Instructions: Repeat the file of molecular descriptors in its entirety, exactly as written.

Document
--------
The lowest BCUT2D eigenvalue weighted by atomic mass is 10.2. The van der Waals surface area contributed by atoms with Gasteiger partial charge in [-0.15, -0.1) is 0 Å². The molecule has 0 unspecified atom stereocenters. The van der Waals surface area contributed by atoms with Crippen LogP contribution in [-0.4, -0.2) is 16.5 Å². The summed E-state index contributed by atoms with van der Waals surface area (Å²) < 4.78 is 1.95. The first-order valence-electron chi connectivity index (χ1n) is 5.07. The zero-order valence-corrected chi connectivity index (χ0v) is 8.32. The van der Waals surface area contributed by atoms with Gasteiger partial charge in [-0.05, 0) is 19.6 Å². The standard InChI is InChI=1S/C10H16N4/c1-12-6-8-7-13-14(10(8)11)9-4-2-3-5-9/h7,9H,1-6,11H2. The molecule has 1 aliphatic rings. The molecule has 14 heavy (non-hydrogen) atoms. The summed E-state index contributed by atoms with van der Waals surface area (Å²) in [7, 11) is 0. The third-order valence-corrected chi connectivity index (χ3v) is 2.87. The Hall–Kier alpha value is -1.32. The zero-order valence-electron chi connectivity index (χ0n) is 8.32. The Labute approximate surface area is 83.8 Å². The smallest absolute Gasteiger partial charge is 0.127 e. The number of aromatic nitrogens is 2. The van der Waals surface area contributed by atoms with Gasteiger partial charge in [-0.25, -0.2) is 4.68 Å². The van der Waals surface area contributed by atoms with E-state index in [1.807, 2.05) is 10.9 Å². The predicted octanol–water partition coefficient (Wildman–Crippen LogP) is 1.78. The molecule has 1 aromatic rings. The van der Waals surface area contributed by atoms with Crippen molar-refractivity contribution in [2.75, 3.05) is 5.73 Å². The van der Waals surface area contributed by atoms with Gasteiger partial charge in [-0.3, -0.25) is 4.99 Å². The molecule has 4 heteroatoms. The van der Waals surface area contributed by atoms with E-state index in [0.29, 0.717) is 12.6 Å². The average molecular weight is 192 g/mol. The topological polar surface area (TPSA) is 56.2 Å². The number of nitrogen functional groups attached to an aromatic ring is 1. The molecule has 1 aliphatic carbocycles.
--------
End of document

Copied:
The lowest BCUT2D eigenvalue weighted by atomic mass is 10.2. The van der Waals surface area contributed by atoms with Gasteiger partial charge in [-0.15, -0.1) is 0 Å². The molecule has 0 unspecified atom stereocenters. The van der Waals surface area contributed by atoms with Crippen LogP contribution in [-0.4, -0.2) is 16.5 Å². The summed E-state index contributed by atoms with van der Waals surface area (Å²) < 4.78 is 1.95. The first-order valence-electron chi connectivity index (χ1n) is 5.07. The zero-order valence-corrected chi connectivity index (χ0v) is 8.32. The van der Waals surface area contributed by atoms with Gasteiger partial charge in [-0.05, 0) is 19.6 Å². The standard InChI is InChI=1S/C10H16N4/c1-12-6-8-7-13-14(10(8)11)9-4-2-3-5-9/h7,9H,1-6,11H2. The molecule has 1 aliphatic rings. The molecule has 14 heavy (non-hydrogen) atoms. The summed E-state index contributed by atoms with van der Waals surface area (Å²) in [7, 11) is 0. The third-order valence-corrected chi connectivity index (χ3v) is 2.87. The Hall–Kier alpha value is -1.32. The zero-order valence-electron chi connectivity index (χ0n) is 8.32. The Labute approximate surface area is 83.8 Å². The smallest absolute Gasteiger partial charge is 0.127 e. The number of aromatic nitrogens is 2. The van der Waals surface area contributed by atoms with Gasteiger partial charge in [-0.25, -0.2) is 4.68 Å². The van der Waals surface area contributed by atoms with E-state index in [1.807, 2.05) is 10.9 Å². The predicted octanol–water partition coefficient (Wildman–Crippen LogP) is 1.78. The molecule has 1 aromatic rings. The van der Waals surface area contributed by atoms with Crippen molar-refractivity contribution in [2.75, 3.05) is 5.73 Å². The van der Waals surface area contributed by atoms with Gasteiger partial charge in [-0.3, -0.25) is 4.99 Å². The molecule has 4 heteroatoms. The van der Waals surface area contributed by atoms with E-state index in [0.29, 0.717) is 12.6 Å². The average molecular weight is 192 g/mol. The topological polar surface area (TPSA) is 56.2 Å². The number of nitrogen functional groups attached to an aromatic ring is 1. The molecule has 1 aliphatic carbocycles.